Conversations For Transformation: Essays Inspired By The Ideas Of Werner Erhard

Conversations For Transformation

Essays By Laurence Platt

Inspired By The Ideas Of Werner Erhard

And More

Carpet Threads:

An Inquiry Into Workability

Meadowood, Napa Valley, California, USA

October 17, 2016

This essay, Carpet Threads: An Inquiry Into Workability, is the seventh in an octology on Workability: I am indebted to John Taylor who inspired this conversation.

Especially with regard to being creative and bringing forth something (new) from nothing count-on-ably, regularly, reliably, and ongoingly, I've noticed I operate better when things in the physical space I'm working in, do not distract me by calling me to handle them. In the mornings when I'm awake before dawn, I open the curtains and sit at my table to write as the sun rises over the cattle pasture in front of me. That's the exterior  space (if you will) I look out onto, and it is inspiring. But I can't give myself fully to what it is I'm creating, until the interior  space works. What do I mean "works"?  If there are dishes in the sink, they call me. I'm distracted. I must wash them and dry them and put them away before I can give myself fully to being creative. If my bed is unmade, it calls me. No, I can write when my bed's unmade, but it's at best in a low gear of creativity. The physical space in which I prefer to work is one in which whatever must be handled, is handled, leaving me undistracted.

How far and how deep does this process have to go before the stage for creativity can be deemed to be workable?  To make a point, if I got down on my hands and knees and really  looked, I'd probably find sections of the floor (which otherwise look clean) could do with a wash. While the windows also look clean, I know if I went outside and looked in, I'd find drips of horse saliva on the panes, calling cards ie gifts left there by those magnificent animals who come over when I'm away, and look into my windows, hoping to get carrots. Should those drips be cleaned also? even if they are not immediately visible to the naked eye? for the space to be workable?
Werner's events are famed for being set up in impeccable, immaculate physical spaces: chairs are lined up perfectly, tablecloths are folded and pinned exactly  around tables. What does it require for his physical space to be workable? In the celebrated cases, shag carpets are raked  (that's right: raked). Yet if I got down on my hands and knees looking at the raked shag carpets with a magnifying glass, there would surely be threads the rakes missed, carpet threads which were still not immaculately aligned. Listen: if every thread in every carpet in the entire room had to be aligned perfectly first, and all other physical objects in the room also had to be attended to with that microscopic level of attention and detail before the work could begin, it's very doubtful Werner would have ever gotten a chance to utter one word in public.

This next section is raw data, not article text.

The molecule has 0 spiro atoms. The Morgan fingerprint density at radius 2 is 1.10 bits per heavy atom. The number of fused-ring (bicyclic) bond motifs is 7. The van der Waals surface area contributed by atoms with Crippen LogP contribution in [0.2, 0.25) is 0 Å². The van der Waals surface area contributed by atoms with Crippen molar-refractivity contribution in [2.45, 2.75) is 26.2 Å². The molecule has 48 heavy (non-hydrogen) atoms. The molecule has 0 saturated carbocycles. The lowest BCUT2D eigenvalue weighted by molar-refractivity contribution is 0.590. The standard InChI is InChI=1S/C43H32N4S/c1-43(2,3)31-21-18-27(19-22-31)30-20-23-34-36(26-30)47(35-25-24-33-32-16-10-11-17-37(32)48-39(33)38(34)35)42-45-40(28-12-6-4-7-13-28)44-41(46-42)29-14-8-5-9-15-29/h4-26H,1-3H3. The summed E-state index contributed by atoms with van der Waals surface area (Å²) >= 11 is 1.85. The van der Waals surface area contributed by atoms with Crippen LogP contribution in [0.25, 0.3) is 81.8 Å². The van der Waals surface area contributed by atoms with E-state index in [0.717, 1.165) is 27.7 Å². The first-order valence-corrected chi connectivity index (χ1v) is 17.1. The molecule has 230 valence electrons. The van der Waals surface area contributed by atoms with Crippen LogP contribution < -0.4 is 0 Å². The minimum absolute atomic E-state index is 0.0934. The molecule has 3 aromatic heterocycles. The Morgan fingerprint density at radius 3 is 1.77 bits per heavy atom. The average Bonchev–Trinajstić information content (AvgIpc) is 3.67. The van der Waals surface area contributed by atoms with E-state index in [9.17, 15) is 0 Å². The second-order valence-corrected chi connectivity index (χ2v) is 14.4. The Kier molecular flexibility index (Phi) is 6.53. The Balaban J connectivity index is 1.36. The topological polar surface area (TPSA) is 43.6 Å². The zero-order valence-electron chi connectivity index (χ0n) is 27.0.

So what then is the tipping point at which a physical space is deemed to be workable - even if all the carpet threads are not perfectly aligned, even if every single drip isn't washed off all window panes, even if there's still a scuff or a dirt mark or two on the floor which isn't immediately noticeable? When is it enough to be workable?

Part of where I intend this conversation should go, is teasing out your own definition of workability. So ante up! Here is my opening bid: there has to be an opening, some clearing for who we really are  to experience being welcome to come into the space, for the physical space to invite our true nature (whether appreciated or not) to come forth and be awesome in it. Workability includes both handling things which draw attention away from the intentionality of the moment (those unwashed dirty dishes, unmade beds etc) as well as whatever draws attention away from the purpose of the space (chairs out of line, sloppily draped tablecloths). There should always be enough of everything that's required (pens, notepads), and anything extra should be out of sight (not distracting) yet easily accessible if needed. The space should be conscious  (whatever "conscious" is, is in itself a subject for another conversation on another occasion) and inviting, without being ostentatious. There should be no clutter or mess (that's pretty basic, yes?). The physical space should be akin to a walk-through Zen painting  (if you will). In such environments, people have the sense of workability without necessarily being able to articulate exactly what workability is. Some will simply say "This space works!"  - adding nothing else. And even though all carpet threads may not be perfectly aligned, it's a space in which Werner's OK to speak and (more important) in which he's easily, clearly, and completely listened.

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